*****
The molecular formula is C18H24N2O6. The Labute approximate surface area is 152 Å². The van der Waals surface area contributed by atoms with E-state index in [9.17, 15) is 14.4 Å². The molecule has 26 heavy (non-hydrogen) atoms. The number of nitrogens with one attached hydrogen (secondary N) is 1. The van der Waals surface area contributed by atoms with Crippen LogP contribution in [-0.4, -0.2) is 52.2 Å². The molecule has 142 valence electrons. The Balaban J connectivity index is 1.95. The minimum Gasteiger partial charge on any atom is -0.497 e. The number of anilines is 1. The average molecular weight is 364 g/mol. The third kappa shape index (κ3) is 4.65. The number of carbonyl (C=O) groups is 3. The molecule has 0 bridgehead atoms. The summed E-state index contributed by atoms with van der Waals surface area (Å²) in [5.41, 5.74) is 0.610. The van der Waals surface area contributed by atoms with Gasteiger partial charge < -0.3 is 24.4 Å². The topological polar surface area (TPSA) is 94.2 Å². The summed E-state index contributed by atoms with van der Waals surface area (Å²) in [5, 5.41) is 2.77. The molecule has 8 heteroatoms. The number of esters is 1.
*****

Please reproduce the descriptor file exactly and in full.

The molecular formula is C18H24N2O6. The Labute approximate surface area is 152 Å². The van der Waals surface area contributed by atoms with E-state index in [9.17, 15) is 14.4 Å². The molecule has 26 heavy (non-hydrogen) atoms. The number of nitrogens with one attached hydrogen (secondary N) is 1. The van der Waals surface area contributed by atoms with Crippen LogP contribution in [-0.4, -0.2) is 52.2 Å². The molecule has 142 valence electrons. The Balaban J connectivity index is 1.95. The minimum Gasteiger partial charge on any atom is -0.497 e. The number of anilines is 1. The average molecular weight is 364 g/mol. The third kappa shape index (κ3) is 4.65. The number of carbonyl (C=O) groups is 3. The molecule has 0 bridgehead atoms. The summed E-state index contributed by atoms with van der Waals surface area (Å²) in [5.41, 5.74) is 0.610. The van der Waals surface area contributed by atoms with Gasteiger partial charge < -0.3 is 24.4 Å². The topological polar surface area (TPSA) is 94.2 Å². The summed E-state index contributed by atoms with van der Waals surface area (Å²) in [5, 5.41) is 2.77. The molecule has 8 heteroatoms. The number of esters is 1.